The Biology Book: From the Origin of Life to Epigenetics, 250 Milestones in the History of Biology (2015)
c. 60,000 BCE
During their search for sources of nutrition in new environments, our earliest human ancestors sampled the local plants and, undoubtedly, emulated the example of the local animals and birds. This sampling was a trial-and-error process: some plants satisfied their hunger, while others produced unexpected effects—some bad, some good. The herb may have produced frightening thoughts, severe toxic effects, or even death, at least at the quantity taken; perhaps fewer leaves, berries, or roots would have been safer.
On the other hand, the gatherer’s feelings of hunger, pain, fever, or constipation might have been relieved but also the herb might have made her sufficiently drowsy to catch up on much-needed sleep, or the application of leaves or the juice from a fruit might have quieted an itchy rash. In time, experience revealed that ingesting only the leaves, roots, seeds, berries, or their juices produced the effects sought with fewer side effects. Such experiences were passed on to subsequent generations of healers.
Use of white willow bark to relieve pain and reduce fever, and yarrow to promote sweating, are examples of plants with a long history of being cultivated in Europe and China. They were excavated from Shanidar IV, a Neanderthal burial site in Iraq that dates back some 60,000 years. Birch polypore, an edible mushroom used as a laxative, was carried by Ötzi the Iceman, a 5,000 year-old mummy preserved in ice where he perished in western Austria and was discovered in 1991.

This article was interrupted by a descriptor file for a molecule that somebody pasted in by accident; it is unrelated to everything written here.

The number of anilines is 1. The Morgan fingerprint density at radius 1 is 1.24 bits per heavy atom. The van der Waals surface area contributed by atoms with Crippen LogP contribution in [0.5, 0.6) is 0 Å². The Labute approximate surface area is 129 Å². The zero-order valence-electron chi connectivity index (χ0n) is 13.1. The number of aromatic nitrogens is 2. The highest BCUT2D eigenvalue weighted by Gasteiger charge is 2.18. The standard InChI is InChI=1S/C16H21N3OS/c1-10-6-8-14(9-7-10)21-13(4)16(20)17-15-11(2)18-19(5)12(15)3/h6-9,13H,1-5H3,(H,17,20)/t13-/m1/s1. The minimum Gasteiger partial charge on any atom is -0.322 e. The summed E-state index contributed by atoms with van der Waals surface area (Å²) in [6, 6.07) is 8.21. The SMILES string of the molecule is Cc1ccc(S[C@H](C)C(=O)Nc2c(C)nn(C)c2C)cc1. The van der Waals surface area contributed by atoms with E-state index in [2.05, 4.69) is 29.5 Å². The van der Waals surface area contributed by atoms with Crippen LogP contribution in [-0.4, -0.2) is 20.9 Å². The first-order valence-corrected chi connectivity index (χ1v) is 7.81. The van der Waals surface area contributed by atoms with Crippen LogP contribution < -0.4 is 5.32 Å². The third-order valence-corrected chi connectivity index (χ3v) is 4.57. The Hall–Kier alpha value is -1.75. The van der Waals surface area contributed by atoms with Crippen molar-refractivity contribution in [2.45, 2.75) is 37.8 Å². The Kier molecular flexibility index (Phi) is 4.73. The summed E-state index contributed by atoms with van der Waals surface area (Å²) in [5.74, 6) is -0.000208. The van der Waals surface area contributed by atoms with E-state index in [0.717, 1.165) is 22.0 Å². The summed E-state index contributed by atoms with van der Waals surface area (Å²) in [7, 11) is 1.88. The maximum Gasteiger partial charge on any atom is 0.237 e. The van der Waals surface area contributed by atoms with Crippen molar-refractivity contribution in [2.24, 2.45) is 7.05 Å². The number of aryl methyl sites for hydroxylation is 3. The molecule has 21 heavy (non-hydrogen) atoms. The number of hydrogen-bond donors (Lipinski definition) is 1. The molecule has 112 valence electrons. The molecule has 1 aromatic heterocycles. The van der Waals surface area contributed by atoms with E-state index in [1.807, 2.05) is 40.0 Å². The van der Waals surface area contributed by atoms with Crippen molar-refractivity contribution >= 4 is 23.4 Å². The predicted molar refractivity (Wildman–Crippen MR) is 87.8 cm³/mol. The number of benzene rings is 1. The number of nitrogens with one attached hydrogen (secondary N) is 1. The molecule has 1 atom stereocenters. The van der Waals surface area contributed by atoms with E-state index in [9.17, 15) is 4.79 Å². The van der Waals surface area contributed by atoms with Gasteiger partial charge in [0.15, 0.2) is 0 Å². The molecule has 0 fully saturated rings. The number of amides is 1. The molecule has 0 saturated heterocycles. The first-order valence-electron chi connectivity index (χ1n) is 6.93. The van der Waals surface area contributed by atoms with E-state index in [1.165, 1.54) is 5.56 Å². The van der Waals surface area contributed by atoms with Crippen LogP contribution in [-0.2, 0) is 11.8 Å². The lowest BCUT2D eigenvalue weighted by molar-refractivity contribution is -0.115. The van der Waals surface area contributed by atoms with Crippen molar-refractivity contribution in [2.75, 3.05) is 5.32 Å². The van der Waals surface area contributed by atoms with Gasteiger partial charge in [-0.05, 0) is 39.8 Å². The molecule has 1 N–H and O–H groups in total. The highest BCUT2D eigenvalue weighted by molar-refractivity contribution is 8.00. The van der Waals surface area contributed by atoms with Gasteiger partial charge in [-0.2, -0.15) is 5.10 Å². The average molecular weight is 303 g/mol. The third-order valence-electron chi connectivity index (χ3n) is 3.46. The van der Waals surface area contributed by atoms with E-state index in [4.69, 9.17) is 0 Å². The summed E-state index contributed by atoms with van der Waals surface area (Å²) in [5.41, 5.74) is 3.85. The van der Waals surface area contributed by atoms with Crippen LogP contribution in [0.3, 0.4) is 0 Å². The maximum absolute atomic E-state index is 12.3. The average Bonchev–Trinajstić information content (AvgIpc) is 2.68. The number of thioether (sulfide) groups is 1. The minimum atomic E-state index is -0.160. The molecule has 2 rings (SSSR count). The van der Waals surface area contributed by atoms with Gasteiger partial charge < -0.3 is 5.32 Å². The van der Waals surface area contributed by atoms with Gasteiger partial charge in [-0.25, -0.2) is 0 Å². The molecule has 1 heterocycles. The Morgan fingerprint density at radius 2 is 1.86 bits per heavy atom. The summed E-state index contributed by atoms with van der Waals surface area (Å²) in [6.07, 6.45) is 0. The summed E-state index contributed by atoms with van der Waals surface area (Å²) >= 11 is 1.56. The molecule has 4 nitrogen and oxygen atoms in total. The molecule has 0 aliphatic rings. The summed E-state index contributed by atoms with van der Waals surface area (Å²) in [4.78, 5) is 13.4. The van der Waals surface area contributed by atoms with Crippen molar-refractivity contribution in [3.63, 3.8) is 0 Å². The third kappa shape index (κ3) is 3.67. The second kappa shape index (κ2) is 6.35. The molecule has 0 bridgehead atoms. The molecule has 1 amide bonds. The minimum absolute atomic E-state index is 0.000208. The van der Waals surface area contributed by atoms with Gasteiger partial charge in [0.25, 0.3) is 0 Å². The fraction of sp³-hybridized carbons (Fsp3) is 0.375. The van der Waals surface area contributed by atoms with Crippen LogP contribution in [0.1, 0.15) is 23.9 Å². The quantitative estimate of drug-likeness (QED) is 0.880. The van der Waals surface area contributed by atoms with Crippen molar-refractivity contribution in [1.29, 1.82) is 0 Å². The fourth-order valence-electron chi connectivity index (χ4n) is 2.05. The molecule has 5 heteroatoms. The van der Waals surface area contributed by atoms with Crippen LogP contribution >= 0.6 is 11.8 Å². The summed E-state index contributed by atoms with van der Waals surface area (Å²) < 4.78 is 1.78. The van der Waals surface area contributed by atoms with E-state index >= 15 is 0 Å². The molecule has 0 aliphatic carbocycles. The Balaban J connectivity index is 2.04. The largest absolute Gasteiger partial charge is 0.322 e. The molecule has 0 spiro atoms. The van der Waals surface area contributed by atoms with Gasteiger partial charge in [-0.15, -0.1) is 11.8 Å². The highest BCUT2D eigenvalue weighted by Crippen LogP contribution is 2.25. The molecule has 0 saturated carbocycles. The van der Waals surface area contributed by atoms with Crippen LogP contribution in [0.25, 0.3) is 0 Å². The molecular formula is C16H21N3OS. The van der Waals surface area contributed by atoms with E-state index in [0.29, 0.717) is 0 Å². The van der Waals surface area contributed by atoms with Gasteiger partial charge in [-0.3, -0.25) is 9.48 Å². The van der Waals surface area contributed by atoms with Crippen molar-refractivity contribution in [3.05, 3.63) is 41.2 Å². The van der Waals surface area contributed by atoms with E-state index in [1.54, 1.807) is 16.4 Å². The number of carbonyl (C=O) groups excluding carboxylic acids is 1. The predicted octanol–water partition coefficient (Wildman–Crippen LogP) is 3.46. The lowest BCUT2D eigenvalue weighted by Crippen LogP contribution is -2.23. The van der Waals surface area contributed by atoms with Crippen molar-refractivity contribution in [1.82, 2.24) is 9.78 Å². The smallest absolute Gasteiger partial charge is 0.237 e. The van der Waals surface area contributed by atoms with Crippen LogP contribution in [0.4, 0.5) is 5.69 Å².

The World Health Organization estimates that 75–80 percent of the earth’s population now uses plant medicines either exclusively or in part. Plant-derived medicines continue to be used in homeopathic treatments and health food products. With advances in the isolation and purification of the active constituents of plants starting in the nineteenth century, these derived chemicals, of known composition, purity, and dose, have largely displaced plants in Western medicine. Nevertheless, many very important drugs in modern medicine are plants or derivatives of plant products and include morphine, codeine, aspirin (pain), atropine (eye exams), digoxin (heart failure), quinine (malaria), cocaine (local anesthetic), warfarin (anticoagulant), colchicine (gout), and Taxol and vinblastine (cancer).
SEE ALSO: Land Plants (c. 450 Million BCE), Gymnosperms (c. 300,000 Million BCE), Amazon Rainforest (c. 55 Million BCE), Neanderthals (c. 350,000 BCE), Anatomically Modern Humans (c. 200,000 BCE), Agriculture (c. 10,000 BCE), Mummification (c. 2600 BCE).
In 1775, the English physician William Withering (1741–1799) was called upon to assess the complex secret recipe of an old woman in Shropshire for the treatment of “dropsy” (fluid buildup from heart failure). Withering identified the active ingredient as Digitalis purpurea (foxglove, shown) and, ten years later, after meticulous study, introduced one of the most important drugs in the history of medicine.